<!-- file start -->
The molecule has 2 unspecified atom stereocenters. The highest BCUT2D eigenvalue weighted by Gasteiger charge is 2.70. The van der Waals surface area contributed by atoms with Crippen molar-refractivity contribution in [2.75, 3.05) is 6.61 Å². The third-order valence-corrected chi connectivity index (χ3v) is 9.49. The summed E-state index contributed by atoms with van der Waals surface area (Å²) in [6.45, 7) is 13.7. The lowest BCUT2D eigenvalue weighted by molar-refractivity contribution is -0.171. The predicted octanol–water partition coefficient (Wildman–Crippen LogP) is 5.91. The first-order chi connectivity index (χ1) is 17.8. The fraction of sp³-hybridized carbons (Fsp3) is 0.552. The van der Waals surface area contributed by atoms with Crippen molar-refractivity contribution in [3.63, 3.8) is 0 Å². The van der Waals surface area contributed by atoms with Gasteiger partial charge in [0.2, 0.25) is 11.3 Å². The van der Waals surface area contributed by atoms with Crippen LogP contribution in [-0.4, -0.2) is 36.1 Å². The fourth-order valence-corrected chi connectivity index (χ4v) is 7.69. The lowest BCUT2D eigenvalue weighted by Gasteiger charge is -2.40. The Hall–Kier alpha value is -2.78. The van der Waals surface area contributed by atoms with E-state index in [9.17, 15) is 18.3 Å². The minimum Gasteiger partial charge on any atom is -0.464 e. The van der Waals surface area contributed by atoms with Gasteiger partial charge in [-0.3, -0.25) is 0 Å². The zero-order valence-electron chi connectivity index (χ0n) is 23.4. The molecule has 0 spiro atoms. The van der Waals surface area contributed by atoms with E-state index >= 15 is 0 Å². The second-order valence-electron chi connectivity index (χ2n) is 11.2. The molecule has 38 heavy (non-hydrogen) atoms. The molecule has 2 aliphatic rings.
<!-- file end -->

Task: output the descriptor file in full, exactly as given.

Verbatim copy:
The molecule has 2 unspecified atom stereocenters. The highest BCUT2D eigenvalue weighted by Gasteiger charge is 2.70. The van der Waals surface area contributed by atoms with Crippen molar-refractivity contribution in [2.75, 3.05) is 6.61 Å². The third-order valence-corrected chi connectivity index (χ3v) is 9.49. The summed E-state index contributed by atoms with van der Waals surface area (Å²) in [6.45, 7) is 13.7. The lowest BCUT2D eigenvalue weighted by molar-refractivity contribution is -0.171. The predicted octanol–water partition coefficient (Wildman–Crippen LogP) is 5.91. The first-order chi connectivity index (χ1) is 17.8. The fraction of sp³-hybridized carbons (Fsp3) is 0.552. The van der Waals surface area contributed by atoms with Crippen molar-refractivity contribution in [3.63, 3.8) is 0 Å². The van der Waals surface area contributed by atoms with Gasteiger partial charge in [0.2, 0.25) is 11.3 Å². The van der Waals surface area contributed by atoms with Crippen LogP contribution in [-0.4, -0.2) is 36.1 Å². The fourth-order valence-corrected chi connectivity index (χ4v) is 7.69. The lowest BCUT2D eigenvalue weighted by Gasteiger charge is -2.40. The Hall–Kier alpha value is -2.78. The van der Waals surface area contributed by atoms with E-state index in [9.17, 15) is 18.3 Å². The minimum Gasteiger partial charge on any atom is -0.464 e. The van der Waals surface area contributed by atoms with Gasteiger partial charge in [-0.3, -0.25) is 0 Å². The zero-order valence-electron chi connectivity index (χ0n) is 23.4. The molecule has 0 spiro atoms. The van der Waals surface area contributed by atoms with E-state index >= 15 is 0 Å². The second-order valence-electron chi connectivity index (χ2n) is 11.2. The molecule has 38 heavy (non-hydrogen) atoms. The molecule has 2 aliphatic rings.